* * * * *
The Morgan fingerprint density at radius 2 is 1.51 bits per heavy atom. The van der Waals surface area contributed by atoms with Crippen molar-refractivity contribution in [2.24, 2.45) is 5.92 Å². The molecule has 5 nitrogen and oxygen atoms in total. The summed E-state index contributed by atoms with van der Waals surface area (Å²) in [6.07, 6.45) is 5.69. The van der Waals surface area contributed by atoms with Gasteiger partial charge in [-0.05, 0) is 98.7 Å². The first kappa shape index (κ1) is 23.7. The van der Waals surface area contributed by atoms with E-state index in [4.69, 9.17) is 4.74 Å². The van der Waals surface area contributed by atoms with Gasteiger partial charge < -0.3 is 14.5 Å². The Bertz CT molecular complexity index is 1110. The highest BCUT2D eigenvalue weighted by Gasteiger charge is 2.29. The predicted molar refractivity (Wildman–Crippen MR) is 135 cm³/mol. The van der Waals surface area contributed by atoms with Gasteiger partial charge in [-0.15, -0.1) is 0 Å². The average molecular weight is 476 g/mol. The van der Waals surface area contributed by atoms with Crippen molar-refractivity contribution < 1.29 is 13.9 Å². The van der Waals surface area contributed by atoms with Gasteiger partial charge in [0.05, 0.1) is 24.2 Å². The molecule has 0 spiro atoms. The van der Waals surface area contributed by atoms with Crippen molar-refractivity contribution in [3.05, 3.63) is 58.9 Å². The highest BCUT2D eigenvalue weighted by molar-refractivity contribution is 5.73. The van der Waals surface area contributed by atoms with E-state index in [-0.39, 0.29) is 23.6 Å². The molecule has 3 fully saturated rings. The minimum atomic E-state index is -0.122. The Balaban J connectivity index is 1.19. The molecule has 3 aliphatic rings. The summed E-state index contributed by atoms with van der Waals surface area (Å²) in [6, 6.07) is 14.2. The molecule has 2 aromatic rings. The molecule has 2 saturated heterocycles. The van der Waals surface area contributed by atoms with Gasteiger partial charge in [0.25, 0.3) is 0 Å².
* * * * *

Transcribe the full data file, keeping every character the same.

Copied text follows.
The Morgan fingerprint density at radius 2 is 1.51 bits per heavy atom. The van der Waals surface area contributed by atoms with Crippen molar-refractivity contribution in [2.24, 2.45) is 5.92 Å². The molecule has 5 nitrogen and oxygen atoms in total. The summed E-state index contributed by atoms with van der Waals surface area (Å²) in [6.07, 6.45) is 5.69. The van der Waals surface area contributed by atoms with Gasteiger partial charge in [-0.05, 0) is 98.7 Å². The first kappa shape index (κ1) is 23.7. The van der Waals surface area contributed by atoms with E-state index in [4.69, 9.17) is 4.74 Å². The van der Waals surface area contributed by atoms with Gasteiger partial charge < -0.3 is 14.5 Å². The Bertz CT molecular complexity index is 1110. The highest BCUT2D eigenvalue weighted by Gasteiger charge is 2.29. The predicted molar refractivity (Wildman–Crippen MR) is 135 cm³/mol. The van der Waals surface area contributed by atoms with Gasteiger partial charge in [-0.15, -0.1) is 0 Å². The average molecular weight is 476 g/mol. The van der Waals surface area contributed by atoms with Crippen molar-refractivity contribution < 1.29 is 13.9 Å². The van der Waals surface area contributed by atoms with Gasteiger partial charge in [0.05, 0.1) is 24.2 Å². The molecule has 0 spiro atoms. The van der Waals surface area contributed by atoms with Crippen molar-refractivity contribution in [3.05, 3.63) is 58.9 Å². The highest BCUT2D eigenvalue weighted by molar-refractivity contribution is 5.73. The van der Waals surface area contributed by atoms with E-state index in [-0.39, 0.29) is 23.6 Å². The molecule has 3 fully saturated rings. The minimum atomic E-state index is -0.122. The Balaban J connectivity index is 1.19. The molecule has 3 aliphatic rings. The summed E-state index contributed by atoms with van der Waals surface area (Å²) in [6, 6.07) is 14.2. The molecule has 2 aromatic rings. The molecule has 2 saturated heterocycles. The van der Waals surface area contributed by atoms with Gasteiger partial charge in [0.25, 0.3) is 0 Å².